While the bill was championed by U.S. anti-doping officials, it faced resistance from the World Anti-Doping Agency, which is charged with establishing and enforcing policy for major international competitions, such as the Summer and Winter Olympics.
In addition to providing protections for whistleblowers, the legislation calls for prison sentences of up to 10 years and fines of up to $1 million for conspirators involved in doping schemes that cheat U.S. athletes. The bill does not target the athletes specifically, allowing them to then step forward as whistleblowers and cooperate with investigators.
“This is a banner day for clean athletes everywhere,” said Jim Walden, attorney for Grigory Rodchenkov, the former director of Moscow’s anti-doping laboratory. “Obviously, the United States is often at the forefront of these anti-corruption issues. Hopefully, rule-of-law nations everywhere will join and pass similar measures so that the United States could be part of a network of countries that take these issues more seriously. Clean sport hangs in the balance, and together, locking arms and making sure there’s meaningful enforcement, we can restore confidence in international sporting events.”
While the White House hasn’t publicly stated whether President Trump intends to sign the legislation, the administration’s drug policy office welcomed news of the Senate’s passage of the bill Monday.
“Bad actors who enable unfair competition should face legal consequences — a position shared by legislators on both sides of the aisle in the U.S., and by athletes around the world,” an official with the White House’s Office of National Drug Control Policy said in an email. “It is our hope that WADA sees this development as a positive step that fortifies clean sport for the betterment of worldwide athletic competition.”
But WADA has long questioned the legislation, concerned that the United States is overreaching in its efforts to police international sport. The bill, in effect, gives one country the ability to investigate and mete out punishments for infractions that take place anywhere in the world, thus creating jurisdictional issues that worry WADA officials.
“In particular, it may lead to overlapping laws in different jurisdictions that will compromise having a single set of rules for all athletes around the world,” James Fitzgerald, a WADA spokesman, said in an email. “This harmonization of rules is at the very core of the global anti-doping program.”
He said WADA fears whistleblowers might be less effectual if multiple jurisdictions are involved in investigating, adjudicating and punishing doping infractions, and the entire effort could undermine WADA’s investigative authority.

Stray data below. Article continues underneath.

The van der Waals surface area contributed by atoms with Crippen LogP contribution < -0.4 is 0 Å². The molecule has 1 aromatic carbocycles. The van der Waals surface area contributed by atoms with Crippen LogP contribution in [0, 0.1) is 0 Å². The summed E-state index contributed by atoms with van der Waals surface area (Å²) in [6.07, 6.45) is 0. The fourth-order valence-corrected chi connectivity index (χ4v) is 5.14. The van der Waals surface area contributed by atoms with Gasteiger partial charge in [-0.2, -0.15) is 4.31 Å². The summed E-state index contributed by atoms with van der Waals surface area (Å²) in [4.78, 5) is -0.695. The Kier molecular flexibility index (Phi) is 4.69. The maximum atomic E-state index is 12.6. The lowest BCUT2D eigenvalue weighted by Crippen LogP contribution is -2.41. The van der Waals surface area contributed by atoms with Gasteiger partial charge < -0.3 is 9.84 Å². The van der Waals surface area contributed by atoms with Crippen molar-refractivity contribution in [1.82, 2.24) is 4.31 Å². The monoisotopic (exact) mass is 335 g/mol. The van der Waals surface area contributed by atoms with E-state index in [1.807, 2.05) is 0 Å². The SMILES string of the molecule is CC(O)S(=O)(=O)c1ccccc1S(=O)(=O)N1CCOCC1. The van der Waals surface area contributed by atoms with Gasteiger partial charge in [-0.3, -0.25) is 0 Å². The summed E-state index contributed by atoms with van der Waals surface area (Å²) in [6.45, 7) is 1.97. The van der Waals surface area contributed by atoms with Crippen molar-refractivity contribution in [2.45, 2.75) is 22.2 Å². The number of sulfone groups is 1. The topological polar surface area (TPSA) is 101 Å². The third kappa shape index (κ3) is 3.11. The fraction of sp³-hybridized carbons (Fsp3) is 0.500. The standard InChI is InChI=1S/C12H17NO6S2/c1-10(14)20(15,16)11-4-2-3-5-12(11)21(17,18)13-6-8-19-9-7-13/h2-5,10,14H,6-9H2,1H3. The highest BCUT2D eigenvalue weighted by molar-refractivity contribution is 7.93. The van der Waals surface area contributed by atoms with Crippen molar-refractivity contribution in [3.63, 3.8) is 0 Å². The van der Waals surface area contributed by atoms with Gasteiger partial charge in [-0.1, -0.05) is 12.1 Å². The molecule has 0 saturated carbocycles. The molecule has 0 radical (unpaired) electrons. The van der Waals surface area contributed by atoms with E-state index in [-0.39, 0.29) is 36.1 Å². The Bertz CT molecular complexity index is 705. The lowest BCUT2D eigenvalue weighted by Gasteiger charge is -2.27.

“WADA wishes also to understand why this legislation excludes vast areas of U.S. sport, in particular the professional leagues and all college sport,” Fitzgerald said. “If it is not good enough for American sports, why is it fine for the rest of the world?”
The legislation covers major international events that are covered by the WADA code, feature at least one American athlete, are broadcast in the United States or include a sponsor that does business in the United States. The bill’s supporters liken the effort to laws that similarly grant the United States wide-reaching prosecutorial authority to protect American financial interests globally, such as the Bank and Wire Fraud Act or the RICO Act.
“We’ve seen this play out again and again with anti-terrorism laws, anti-money laundering, anti-bribery laws,” said Walden, who worked with lawmakers to help craft the bill.
The legislation has contributed to a growing rift between U.S. anti-doping officials and their counterparts with WADA. The U.S. Anti-Doping Agency has lent its support to a report from Trump’s drug policy office threatening to withhold funding if WADA doesn’t undertake bigger reform measures and give American officials greater representation on its decision-making bodies.
Travis Tygart, the USADA’s chief executive, has been particularly critical of WADA’s handling of the Russian doping scheme and has supported the Rodchenkov Act from Day 1, contending that WADA had been ineffective at rooting out doping conspirators alone. The bill was born out of the Russian scandal and enjoyed bipartisan congressional support from when it was first introduced in January 2019.
“The Act establishes criminal penalties for systems that carry out doping-fraud schemes that rob athletes, citizens and businesses,” Tygart said in a statement. “It also protects whistleblowers from retaliation and provides restitution for athletes defrauded by conspiracies to dope. It is a monumental day in the fight for clean sport worldwide and we look forward to seeing the Act soon become law and help change the game for clean athletes for the good.”